Following a complaint from this blogger, the Charity Commission has launched an inquiry into the status of the Atlantic Bridge, a charity whose main activity appears to be the sponsorship of predominantly private events at which senior Conservatives – including shadow cabinet ministers – and their US allies may bond behind closed doors.
Now the Atlantic Bridge has cancelled its reception at this year’s Conservative Party conference where, ‘members of the Shadow Cabinet [were to] be joined by a prominent American leader.’ This is a bitter blow to the organisation, which has been denied the chance to defy health secretary Andy Burnam’s call to ban anti-NHS Tories from the Manchester event.
A charity must never endorse a political party or play any part in party politics, so the Atlantic Bridge achieved charitable status in 2003 by claiming to be an education and research scheme or think tank.
The Atlantic Bridge’s partisan agenda was clearly affirmed by Margaret Thatcher (with whom they are obsessed) at a dinner in New York. Concluding what the Margaret Thatcher Foundation has ranked as a major speech, she set the Atlantic Bridge a clear goal: it was to become ‘a bulwark against the… people on the left’.
With Margaret Thatcher as its honorary patron, the Atlantic Bridge includes on its advisory board shadow chancellor George Osbourne, former Tory leader and shadow foreign secretary William Hague, shadow home secretary Chris Grayling and two other shadow cabinet members. Another shadow minister, a hereditary Conservative peer and a backbench Tory MP complete the UK line-up.
A submission to the Charity Commission misleadingly claims the Atlantic Bridge is dedicated to fostering good transatlantic relations and developing policy solutions for common problems. The organisation’s website is more candid declaring, ‘the simple aim of “Strengthening the Special Relationship” exemplified by the Reagan-Thatcher partnership of the 1980s.’
The Reagan-Thatcher partnership
Far from being an exemplar, the Reagan-Thatcher partnership famously sponsored the Taliban in Afghanistan; sponsored Saddam Hussein in Iraq as he embarked on genocide; supported Pinochet in Chile as he made thousands of people disappear; it defended the apartheid regime in South Africa (the only evil for which current Tory leader David Cameron has apologised).
Thatcher gave the developing world’s shadiest regimes master classes in corruption. Britain’s aid budget was used not to boost development, but to subsidise the arms trade and businesses who donated to the Conservative Party. Thatcher was so corrupt, she even used overseas aid money to support the career of her arms dealer son, a man who may not enter the USA because he has been convicted of a terrorism related offence.
The Thatcher years were years of shame for Britain to which nobody outside of the Conservative Party would ever wish to return.
The Atlantic Bridge and charity status
Founded in 1997 by Dr Liam Fox, current shadow defence secretary, the Atlantic Bridge registered as a charity in 2003. In order to become a charity the trustees submitted a quite different set of objectives from those stated elsewhere. Most importantly, these objectives make no reference to the Conservatism and idolisation of Thatcher that actually defines the Atlantic Bridge.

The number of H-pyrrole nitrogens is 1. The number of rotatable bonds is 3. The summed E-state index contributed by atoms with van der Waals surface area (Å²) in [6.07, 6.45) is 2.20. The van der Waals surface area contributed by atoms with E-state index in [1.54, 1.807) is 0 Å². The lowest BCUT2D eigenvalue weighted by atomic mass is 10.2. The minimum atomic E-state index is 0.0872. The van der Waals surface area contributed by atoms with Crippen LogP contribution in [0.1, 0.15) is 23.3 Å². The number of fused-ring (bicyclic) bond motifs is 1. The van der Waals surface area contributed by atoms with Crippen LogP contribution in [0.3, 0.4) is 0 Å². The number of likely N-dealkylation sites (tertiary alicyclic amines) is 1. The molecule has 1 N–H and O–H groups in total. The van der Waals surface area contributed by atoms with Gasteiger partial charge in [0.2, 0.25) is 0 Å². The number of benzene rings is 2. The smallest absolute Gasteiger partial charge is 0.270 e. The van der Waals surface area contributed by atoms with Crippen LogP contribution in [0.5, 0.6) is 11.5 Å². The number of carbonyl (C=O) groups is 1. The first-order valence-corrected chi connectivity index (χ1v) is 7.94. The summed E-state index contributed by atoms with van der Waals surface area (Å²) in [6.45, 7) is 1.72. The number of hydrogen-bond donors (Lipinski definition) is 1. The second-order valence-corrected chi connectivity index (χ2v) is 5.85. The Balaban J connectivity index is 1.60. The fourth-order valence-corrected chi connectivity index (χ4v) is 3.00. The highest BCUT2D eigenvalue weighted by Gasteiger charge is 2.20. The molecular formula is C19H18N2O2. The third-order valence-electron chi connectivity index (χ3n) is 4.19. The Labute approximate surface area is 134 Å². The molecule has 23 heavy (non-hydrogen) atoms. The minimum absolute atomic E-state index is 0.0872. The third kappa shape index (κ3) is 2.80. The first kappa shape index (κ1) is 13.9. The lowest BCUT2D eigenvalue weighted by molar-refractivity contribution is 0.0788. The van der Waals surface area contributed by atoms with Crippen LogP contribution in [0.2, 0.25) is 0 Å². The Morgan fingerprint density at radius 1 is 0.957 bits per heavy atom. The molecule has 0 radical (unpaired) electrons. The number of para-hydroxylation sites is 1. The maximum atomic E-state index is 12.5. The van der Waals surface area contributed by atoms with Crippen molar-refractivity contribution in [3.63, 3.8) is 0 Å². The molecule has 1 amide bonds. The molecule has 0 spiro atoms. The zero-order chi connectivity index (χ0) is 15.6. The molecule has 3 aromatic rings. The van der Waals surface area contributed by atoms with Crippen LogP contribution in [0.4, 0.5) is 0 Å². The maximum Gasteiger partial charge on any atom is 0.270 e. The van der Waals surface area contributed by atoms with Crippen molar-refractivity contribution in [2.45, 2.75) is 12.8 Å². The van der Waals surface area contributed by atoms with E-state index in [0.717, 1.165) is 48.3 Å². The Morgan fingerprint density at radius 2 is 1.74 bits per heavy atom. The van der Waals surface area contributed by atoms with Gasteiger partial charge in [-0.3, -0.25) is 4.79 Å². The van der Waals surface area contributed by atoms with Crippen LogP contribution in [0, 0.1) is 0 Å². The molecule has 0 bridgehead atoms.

In common with the charity’s advisory board, the current trustees are all very experienced Conservative politicians. In addition to Liam Fox, they are Professor Patrick Minford, who sits on the council of Conservative Way Forward, which exists, ‘to defend and build upon the achievements of the Conservative Party under Margaret Thatcher’s leadership’; Lord Astor of Hever, a hereditary Conservative peer; and the lobbyist Andrew Dunlop a former advisor to Margaret Thatcher.
Last year the Charity Commission concluded an investigation of the Smith Institute, a charity that had become too close to Labour, and set the following criteria to determine, ‘whether the educational and research work carried out by the Institute is educational in a charity law context.’ It asked if the charity’s work was:
- of educational value or merit;
- balanced and not seeking to promote a particular point of view; and
- made sufficiently available to the public.
The Atlantic Bridge appears to have made remarkably little effort to conform to these requirements. In defiance of the obligation to share its thoughts with the public, it has yet to publish the results of any study.
Typical Atlantic Bridge activities include paying for Tory MPs to visit Washington to meet fellow Conservatives, or to have dinner in Los Angeles with Fox News personalities. No similar opportunities are offered to politicians from other parties or any attempts made to share what they have learned with the wider public.
In 2006, Liam Fox gave an unashamedly party political interview to the Pittsburgh Tribune-Review. It reported that he was in Pittsburgh, ‘to promote The Atlantic Bridge, an organization he founded in 1997 to build close personal and political relationships between American and British conservatives.’
It is more than reasonable to expect such senior and experienced politicians – and their advisors – to understand that charities may not take part in party politics. The Charity Commission is unaware of any case of a charity being identified as a sham by a court in England and Wales. The Atlantic Bridge may be the first.
Posts on the Atlantic Bridge are collected here.